Saturday night found me in the audience of the upper stage at the Indiana Repertory Theatre, as the Going Solo Festival kicked off this weekend with Pretty Fire. The Going Solo Festival is a new invention at the Indiana Repertory Theatre. Of course, other regional theatres around the United States have thrown theatre festivals (i.e. the Humana Festival at the Actors Theatre of Louisville), but Going Solo is the first rolling repertory of plays presented at the Indiana Repertory Theatre in recent history. It is nice to see them offer theatre in a different kind of forum to Indianapolis people, and the festival deserves some buzz after the flagship performance from Millicent Wright in Pretty Fire.
The Going Solo festival will offer three one person plays from now until March 14, 2010. Charlayne Woodard’s Pretty Fire kicked off this Indianapolis festival, followed by The Year of Magical Thinking by Joan Didion and then After Paul McCartney by Indianapolis media personality David Hoppe of NUVO Newsweekly. Each offers characters which are vastly different and each is a memoir of sorts. Because the shows are shown in rolling repertory, it is possible to see all three in the span of a weekend (after February 24, 2010). The IRT hopes that the idea of “festival theatre” will encourage repeat attendance, as Hoosiers enjoy the latest offerings from this Indianapolis theatre.
Another effect of the rolling repertory is a shared space. Meaning one design team used their creative juices to create changeable looks in one space for three different stories. With scenic and lighting design from the Koharchik twins, Rob and Ryan, the visual is characteristic of the clean lines and functional playing spaces these designers have shown throughout the theatre season in Indianapolis (be it at Butler University, Indianapolis Civic Theatre or on stage at the IRT). Though we only see scenic designer Rob Koharchik’s set for one show at a time, plans for each transformation are shared in renderings included in the program. Each space uses the same elements to create different looks for each story, each with a different feeling and focus. Ryan Koharchik’s lights pair well with his brother’s set as he works to carve areas and create moods on a largely open stage. The IRT definitely kept this one in the family, for good reason!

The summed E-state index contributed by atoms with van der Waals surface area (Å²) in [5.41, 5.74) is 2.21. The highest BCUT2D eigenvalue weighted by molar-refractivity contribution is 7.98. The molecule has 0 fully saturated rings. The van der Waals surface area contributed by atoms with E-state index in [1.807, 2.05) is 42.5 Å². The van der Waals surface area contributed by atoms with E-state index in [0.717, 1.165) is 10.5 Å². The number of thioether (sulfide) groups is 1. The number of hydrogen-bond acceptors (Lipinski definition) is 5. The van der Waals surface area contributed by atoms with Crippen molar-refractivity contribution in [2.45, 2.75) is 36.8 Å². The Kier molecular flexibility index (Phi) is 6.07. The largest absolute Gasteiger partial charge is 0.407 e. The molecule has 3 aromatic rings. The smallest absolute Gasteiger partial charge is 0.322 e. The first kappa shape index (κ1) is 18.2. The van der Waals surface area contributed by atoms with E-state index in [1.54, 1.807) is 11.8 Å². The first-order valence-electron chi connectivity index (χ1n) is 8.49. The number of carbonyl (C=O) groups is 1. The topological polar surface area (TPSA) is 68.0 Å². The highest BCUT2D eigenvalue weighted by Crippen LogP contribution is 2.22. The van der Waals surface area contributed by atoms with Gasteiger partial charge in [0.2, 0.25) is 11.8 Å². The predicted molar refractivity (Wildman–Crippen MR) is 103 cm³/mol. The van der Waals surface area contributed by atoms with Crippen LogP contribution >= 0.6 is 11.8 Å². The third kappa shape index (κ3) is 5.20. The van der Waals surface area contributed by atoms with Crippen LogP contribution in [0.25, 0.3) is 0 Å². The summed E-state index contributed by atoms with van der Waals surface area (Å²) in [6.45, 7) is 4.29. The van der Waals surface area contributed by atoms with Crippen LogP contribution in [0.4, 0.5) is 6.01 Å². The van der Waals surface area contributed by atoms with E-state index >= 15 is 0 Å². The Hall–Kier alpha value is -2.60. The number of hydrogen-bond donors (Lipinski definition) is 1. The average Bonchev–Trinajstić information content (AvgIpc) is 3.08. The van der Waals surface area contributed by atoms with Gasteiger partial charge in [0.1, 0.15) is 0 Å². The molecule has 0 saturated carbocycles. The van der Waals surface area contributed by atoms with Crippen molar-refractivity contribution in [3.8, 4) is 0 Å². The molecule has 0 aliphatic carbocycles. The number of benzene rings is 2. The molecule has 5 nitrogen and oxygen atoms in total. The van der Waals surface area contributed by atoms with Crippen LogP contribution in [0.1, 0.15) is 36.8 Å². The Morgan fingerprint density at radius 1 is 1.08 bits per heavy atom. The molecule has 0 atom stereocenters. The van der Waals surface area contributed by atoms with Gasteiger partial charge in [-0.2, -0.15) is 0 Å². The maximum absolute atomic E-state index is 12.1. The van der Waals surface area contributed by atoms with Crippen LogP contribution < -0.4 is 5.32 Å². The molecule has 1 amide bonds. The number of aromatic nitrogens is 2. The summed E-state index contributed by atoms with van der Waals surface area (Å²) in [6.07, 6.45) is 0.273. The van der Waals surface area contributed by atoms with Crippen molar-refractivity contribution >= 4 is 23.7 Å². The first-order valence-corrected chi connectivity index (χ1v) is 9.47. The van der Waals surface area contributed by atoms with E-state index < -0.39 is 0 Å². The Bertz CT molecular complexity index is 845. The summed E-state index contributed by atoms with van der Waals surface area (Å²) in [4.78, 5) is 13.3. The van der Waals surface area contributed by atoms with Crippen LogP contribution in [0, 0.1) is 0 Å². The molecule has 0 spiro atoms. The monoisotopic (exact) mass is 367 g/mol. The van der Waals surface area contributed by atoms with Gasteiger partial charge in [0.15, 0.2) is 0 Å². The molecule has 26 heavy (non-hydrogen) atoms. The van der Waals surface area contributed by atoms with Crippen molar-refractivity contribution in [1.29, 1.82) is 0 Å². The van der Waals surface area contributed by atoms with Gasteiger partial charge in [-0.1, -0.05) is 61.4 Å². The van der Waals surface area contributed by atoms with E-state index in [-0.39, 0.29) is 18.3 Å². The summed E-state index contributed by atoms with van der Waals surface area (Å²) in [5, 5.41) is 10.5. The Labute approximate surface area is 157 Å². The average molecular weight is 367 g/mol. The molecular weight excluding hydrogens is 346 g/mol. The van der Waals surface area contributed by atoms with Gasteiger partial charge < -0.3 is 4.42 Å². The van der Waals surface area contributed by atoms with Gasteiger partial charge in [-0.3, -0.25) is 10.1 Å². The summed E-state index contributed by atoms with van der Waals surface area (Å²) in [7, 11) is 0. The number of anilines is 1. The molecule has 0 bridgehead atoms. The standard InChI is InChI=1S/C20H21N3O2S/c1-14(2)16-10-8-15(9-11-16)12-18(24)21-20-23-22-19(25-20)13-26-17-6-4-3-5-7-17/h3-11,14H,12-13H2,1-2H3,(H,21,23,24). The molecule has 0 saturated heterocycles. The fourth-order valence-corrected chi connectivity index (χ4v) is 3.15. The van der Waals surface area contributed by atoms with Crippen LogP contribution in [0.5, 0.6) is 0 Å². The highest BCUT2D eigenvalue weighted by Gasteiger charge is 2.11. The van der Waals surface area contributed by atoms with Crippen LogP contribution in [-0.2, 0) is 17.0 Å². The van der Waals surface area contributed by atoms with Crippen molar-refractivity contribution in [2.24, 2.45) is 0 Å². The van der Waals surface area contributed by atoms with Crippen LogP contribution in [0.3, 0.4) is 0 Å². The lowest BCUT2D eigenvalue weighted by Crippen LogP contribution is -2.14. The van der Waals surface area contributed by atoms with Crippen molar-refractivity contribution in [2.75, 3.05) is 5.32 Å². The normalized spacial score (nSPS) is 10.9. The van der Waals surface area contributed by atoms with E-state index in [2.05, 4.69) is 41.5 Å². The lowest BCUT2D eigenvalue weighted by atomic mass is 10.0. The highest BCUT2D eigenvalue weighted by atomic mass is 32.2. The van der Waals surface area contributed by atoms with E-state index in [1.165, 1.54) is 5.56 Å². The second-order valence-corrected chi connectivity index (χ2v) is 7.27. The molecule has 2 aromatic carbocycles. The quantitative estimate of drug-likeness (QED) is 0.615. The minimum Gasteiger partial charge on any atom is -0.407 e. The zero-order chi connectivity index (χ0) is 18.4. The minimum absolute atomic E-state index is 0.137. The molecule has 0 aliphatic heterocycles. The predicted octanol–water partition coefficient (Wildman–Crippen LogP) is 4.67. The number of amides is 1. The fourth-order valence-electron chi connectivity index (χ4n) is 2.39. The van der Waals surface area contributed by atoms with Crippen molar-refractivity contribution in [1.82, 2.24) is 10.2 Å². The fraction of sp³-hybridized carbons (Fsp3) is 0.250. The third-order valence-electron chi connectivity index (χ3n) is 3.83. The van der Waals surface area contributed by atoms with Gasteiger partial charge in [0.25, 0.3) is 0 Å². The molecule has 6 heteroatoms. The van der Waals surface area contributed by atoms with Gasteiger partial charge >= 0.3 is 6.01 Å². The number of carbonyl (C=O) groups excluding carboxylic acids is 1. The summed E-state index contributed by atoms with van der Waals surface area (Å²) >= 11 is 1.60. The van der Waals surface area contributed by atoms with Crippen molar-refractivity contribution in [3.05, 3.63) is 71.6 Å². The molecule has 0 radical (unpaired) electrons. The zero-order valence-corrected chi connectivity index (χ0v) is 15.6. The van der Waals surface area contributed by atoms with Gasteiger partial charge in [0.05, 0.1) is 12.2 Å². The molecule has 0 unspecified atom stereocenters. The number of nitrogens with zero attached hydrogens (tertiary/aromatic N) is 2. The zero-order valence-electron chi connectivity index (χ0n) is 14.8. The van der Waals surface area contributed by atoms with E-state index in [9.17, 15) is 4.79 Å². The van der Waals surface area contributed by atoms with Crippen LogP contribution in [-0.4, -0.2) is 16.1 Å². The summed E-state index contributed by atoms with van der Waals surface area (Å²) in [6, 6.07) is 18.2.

Charlayne Woodard’s one actor play Pretty Fire is a simple story of one young African American girl’s childhood. As she faces bullies, racism, grandmothers, a little sister and the church youth choir, Charlayne Woodard’s words capture not only the universal experience of childhood and growing up, but also the difficult subject of learning to be unique and celebrating differences. In five parts, Woodard touches on a range of emotions. Birth is the telling of her difficult birth, as she “fell into her mothers hands.” The second story deals with the angst of growing up in an accelerated class, with classmates that fear her success. “Pretty Fire” is a one-two-punch of family love and Southern racism. “Bonesy” shares a deep dark secret, of the variety that everyone carries with them at some point in their life. And finally, “Joy” is an aptly named telling of the power of faith and family love. The voices and characters Woodard creates in this one woman show are perfectly varied and distinctly portrayed by the oh-so talented Milicent Wright.
As the manager of outreach programs at the IRT, Milicent Wright is a familiar face on and off stage at the IRT. Having known her only briefly during my seven month tenure as an intern at the Indiana Repertory Theatre and having never seen her act before, I had no idea the depth of talent that lay beneath her wacky and welcoming exterior. Charlayne Woodard’s script was simply a perfect match for Milicent, whose boundless joy and love of life is hard (if not impossible) to ignore. It is clear that Wright brought many of her own life experiences on stage, making for a truly honest and enjoyable interpretation of Woodard’s own life.